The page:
• Corvus
    3k
    As such, I argue that, given certain premises in this post, we should expect an afterlife that plays closer to our ideals than the aforementioned bottomless pit of fire - or an arbitrary eternity in heaven.ToothyMaw

    Problem with Afterlife is that it is a term which cannot be perceived or verified both empirically and analytically.

    Empirically, no one has seen the existence of Afterlife or anyone who is living in their Afterlife in reality.

    Analytically, Afterlife is a concept to mean a life via resurrection in different heavenly world after present life in this world. 

    Nothing wrong with that.  But again there is no way to check its existence visually or physically in any possible way.  It is just a word that some people talk about. Analytic deduction cannot verify existence. Only sensory perceptions and observations could verify existence. Again, no real life data for any type of verification or validation is available for the concept in anywhere in the world and the history of mankind.

    Hence Afterlife should belong to the noumena as a thing-in-itself in Kantian terms?  One can only make sensible discussions on it if one accepts the possible existence of thing-in-itself and noumena in the domain of faith and religious beliefs? 
  • ToothyMaw
    1.2k
    Problem with Afterlife is that it is a term which cannot be perceived or verified both empirically and analytically.Corvus

    You agree that when one dies, they either go to an afterlife or cease to exist, right? And also that we cannot evaluate the proposition 'there is an afterlife'?

    One is either agnostic or makes the claim that there is evidence that the afterlife does or doesn't exist - that's what matters. Moliere, for instance, says that he believes that if we can evaluate the proposition 'there is an afterlife', he would claim that it is false. He has not provided evidence, but it is of little import, as I agree with you - its existence cannot be verified before dying. However, unlike you, I think it can be perceived - if it exists - insofar as the events of the afterlife can be predicted and then affect, at least partially, one's existence in the afterlife by affecting one's time on Earth.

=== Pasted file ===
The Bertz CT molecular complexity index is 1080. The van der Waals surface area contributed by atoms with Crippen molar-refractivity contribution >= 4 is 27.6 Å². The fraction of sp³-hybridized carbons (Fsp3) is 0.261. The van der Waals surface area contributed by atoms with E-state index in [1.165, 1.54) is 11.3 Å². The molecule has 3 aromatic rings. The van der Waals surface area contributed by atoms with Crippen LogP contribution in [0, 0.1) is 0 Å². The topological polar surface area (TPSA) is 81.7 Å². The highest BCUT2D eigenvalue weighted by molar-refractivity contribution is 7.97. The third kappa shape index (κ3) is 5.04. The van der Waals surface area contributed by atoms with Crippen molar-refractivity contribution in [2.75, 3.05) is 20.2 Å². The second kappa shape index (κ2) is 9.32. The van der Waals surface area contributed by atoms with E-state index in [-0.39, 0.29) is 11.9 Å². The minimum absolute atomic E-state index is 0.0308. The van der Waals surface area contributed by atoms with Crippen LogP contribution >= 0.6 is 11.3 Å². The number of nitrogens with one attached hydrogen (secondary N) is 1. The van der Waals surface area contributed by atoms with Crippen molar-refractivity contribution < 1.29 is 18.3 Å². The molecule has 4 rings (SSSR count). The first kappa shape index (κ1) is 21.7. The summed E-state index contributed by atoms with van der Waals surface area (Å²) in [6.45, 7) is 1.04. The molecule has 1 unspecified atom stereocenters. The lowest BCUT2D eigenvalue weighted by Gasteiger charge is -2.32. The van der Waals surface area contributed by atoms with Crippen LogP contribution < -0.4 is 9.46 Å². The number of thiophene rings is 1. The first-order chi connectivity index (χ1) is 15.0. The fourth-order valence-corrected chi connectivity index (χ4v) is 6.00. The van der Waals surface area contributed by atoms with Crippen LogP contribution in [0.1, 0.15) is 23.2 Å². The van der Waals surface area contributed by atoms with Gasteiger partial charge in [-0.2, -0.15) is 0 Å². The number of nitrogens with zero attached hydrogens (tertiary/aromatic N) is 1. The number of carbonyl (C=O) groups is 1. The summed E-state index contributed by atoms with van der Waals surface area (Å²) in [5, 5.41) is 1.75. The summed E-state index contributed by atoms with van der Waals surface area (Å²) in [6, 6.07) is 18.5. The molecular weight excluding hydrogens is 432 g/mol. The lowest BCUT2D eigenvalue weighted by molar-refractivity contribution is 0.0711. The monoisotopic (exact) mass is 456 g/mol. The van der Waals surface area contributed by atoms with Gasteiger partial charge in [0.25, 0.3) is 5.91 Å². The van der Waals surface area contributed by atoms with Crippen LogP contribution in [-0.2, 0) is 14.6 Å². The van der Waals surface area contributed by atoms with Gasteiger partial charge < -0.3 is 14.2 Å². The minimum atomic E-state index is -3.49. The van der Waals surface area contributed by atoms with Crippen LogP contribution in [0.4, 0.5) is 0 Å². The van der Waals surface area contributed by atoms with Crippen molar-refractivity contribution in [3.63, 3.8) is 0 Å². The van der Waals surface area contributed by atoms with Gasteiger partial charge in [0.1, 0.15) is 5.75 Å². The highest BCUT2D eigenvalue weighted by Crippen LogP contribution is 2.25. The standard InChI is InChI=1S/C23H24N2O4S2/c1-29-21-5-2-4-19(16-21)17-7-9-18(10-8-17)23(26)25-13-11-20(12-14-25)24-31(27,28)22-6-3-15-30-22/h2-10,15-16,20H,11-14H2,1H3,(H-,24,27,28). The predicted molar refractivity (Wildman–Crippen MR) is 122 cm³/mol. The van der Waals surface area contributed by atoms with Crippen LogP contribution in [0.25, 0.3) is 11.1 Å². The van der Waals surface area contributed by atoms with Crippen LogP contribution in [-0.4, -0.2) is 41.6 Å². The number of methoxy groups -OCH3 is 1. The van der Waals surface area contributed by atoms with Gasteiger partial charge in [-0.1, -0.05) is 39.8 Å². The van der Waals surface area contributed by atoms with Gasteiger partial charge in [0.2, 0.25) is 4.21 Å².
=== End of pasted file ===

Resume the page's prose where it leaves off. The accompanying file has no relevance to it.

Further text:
This is because one could potentially guess what will happen when we die - even if an accurate guess is unlikely. But if we evaluate a number of guesses, we could notice some commonalities, which, given a set of guesses sharing such commonalities, we can infer that those elements shared are more likely to be true given equal probabilities for each guess to be true.

    That is, if our intuitions and reasoning about it are worth anything. There is also likely a limit to what can be guessed if the afterlife is like our time on Earth at all, which indicates that the set of potentially accurate guesses is not infinite or can at least be made up entirely of pieces that could be predicted.
  • ENOAH
    288


    If there is any modicum of "you" in the afterlife, what is that "written upon"? Presumably, even for dualists, the Brain provides the infrastructure for the memories, emotions, ideas. Even if there is an inner Being benefitting/directing (which i doubt). Even if there is a soul, how does it extend these things beyond the existence of the Brain?

    If there is an "afterlife," I submit that it cannot in any possible way resemble this life.
  • Moliere
    4k
    I definitely do, sorry if I came across as unwilling to engage.ToothyMaw

    Oh no worries -- I was just making a bit of a joke. You were right to give more focus.

    That's actually good. Maybe you could point out what doesn't make sense to you?ToothyMaw

    Cool. Let's start with this part:

    Agreed. I bypass this discussion, however, by stipulating in my argument that one either goes to an afterlife or one doesn't after dying. This is true regardless of whether we can evaluate the proposition 'there is an afterlife'. Then, to follow, if there were an afterlife, what might we expect it to look like? From there, my (bulleted) argument is mostly straightforward.ToothyMaw

    I'm going to try and draw an analogy here to point out how this seems like a difficult question to answer with any sort of probabilistic reasoning about the veracity of what might be:

    Suppose on Vulcan they host an Olympics, very much like our own but instead with Vulcan sports. By virtue of the form "Either one goes to the Vulcan Olympics or one does not go to the Vulcan Olympics after being evaluated to go to the Vulcan Olympics by the Vulcans"

    Does this sidestep whether or not the Vulcan Olympics exist in order to then talk about the more probable paticulars of the Vulcan Olympics? How could we possibly evaluate something which we have no familiarity for?